Publish date: March 8, 2018
Earlier this week, on March 5th, the date of the Trump administration’s “DACA deadline,” students at the University of California Los Angeles (UCLA) in collaboration with the UCLA Labor Studies Program hosted over 400 students and community members at Immigration Forum: Students Speak Out! During the lively forum, students discussed the significance of the March 5th deadline and recent legislative actions and court decisions that have left 800,000 immigrant youth in limbo.
Given the Supreme Court denial of the March 5th DACA appeal, UCLA Professor and Labor Center Director, Kent Wong introduced the spirit of the forum in the statement: “We are gathered today to tell Donald Trump that he failed – and will never crush the dreams of immigrant youth in this country.” Students and guest speakers presented messages of unity and agreed that legislative policies should not pit immigrant youth against fellow UCLA students, staff, and their families.
Throughout the event, students proposed policy recommendations to elected officials and the UCLA community. Students called for support for all immigrants, the parents of undocumented youth, and youth not protected by DACA. David Orellana, a member of the student-led organization Improving Dreams Equality Access and Success (IDEAS) at UCLA stated; “When we demand equality we exclude other communities, equity is the right thing to do,” in reference to the exclusivity of the DACA program and the DREAMer narrative. DACA, TPS, community involvement, student activism, and unwavering advocacy were major topics explored throughout the forum.
In addition to student speakers, the event featured a line-up of prominent statewide and local leaders including, among others, Gilbert Cedillo (Los Angeles City Council Member, District 1), Monica Garcia (Representative of Board District 2 in the Los Angeles Unified School District), and Maria Elena Durazo (Democratic National Committee Vice-Chair incumbent currently running for California State Senator in the 24th District). Hilda L. Solis, Los Angeles County Supervisor, District 1, also in attendance, stated, “If we are more privileged, we should speak out louder.” The need to organize through protests, nonviolence, and civic engagement in local and federal elections was emphasized by guest speakers.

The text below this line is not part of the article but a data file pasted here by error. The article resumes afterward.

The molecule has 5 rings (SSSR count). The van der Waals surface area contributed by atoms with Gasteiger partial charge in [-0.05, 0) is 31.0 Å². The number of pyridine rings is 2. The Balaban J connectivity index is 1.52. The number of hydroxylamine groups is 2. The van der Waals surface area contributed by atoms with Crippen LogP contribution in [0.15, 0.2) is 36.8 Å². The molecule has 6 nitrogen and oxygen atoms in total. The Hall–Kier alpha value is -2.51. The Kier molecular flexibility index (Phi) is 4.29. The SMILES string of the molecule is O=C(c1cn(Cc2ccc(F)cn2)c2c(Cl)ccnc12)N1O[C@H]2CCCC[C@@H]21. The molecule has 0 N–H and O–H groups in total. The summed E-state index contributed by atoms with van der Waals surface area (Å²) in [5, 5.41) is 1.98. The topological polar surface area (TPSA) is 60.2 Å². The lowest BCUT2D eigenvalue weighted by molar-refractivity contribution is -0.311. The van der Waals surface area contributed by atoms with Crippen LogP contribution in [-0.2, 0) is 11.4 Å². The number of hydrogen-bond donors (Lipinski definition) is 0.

A panel focused on how the UCLA strives to support its undocumented community followed guest speaker presentations. Panelists shared their perspectives on the current services offered to undocumented students on campus and also discussed the need for civic participation and comprehensive immigration reform on a national level. Panelist Johana Guerra Martinez emphasized the plight of undocumented students is routinely undermined, “ we often struggle with where we belong, especially when doors are not always open for us.”
The event included lively cultural performances by Grupo Folklorico de UCLA, a dance group that focuses on regional and traditional dances of Mexico, Night of Cultura at UCLA, a Latinx theater and performing arts student group, and the multi-media exhibit: Undocumented Stories.
All speakers, advocates, and students asserted the 21st-century social movement against all forms of hate and violence embodied in the Trump Administration by reaffirming the need to stand up, speak out, and resist any and all anti-immigration policy and legislation. By highlighting the contributions of individuals and their own advocacy, the event served to enlighten those attending of the importance of individual efforts and activism in the formation of a just community and a just nation. Attendees also supported a unified movement, pronouncing solidarity with all other movements including LGBTQ, Black Lives Matter, Religious Tolerance, Women’s Movement and many others that are experiencing hate at the wake of recent events.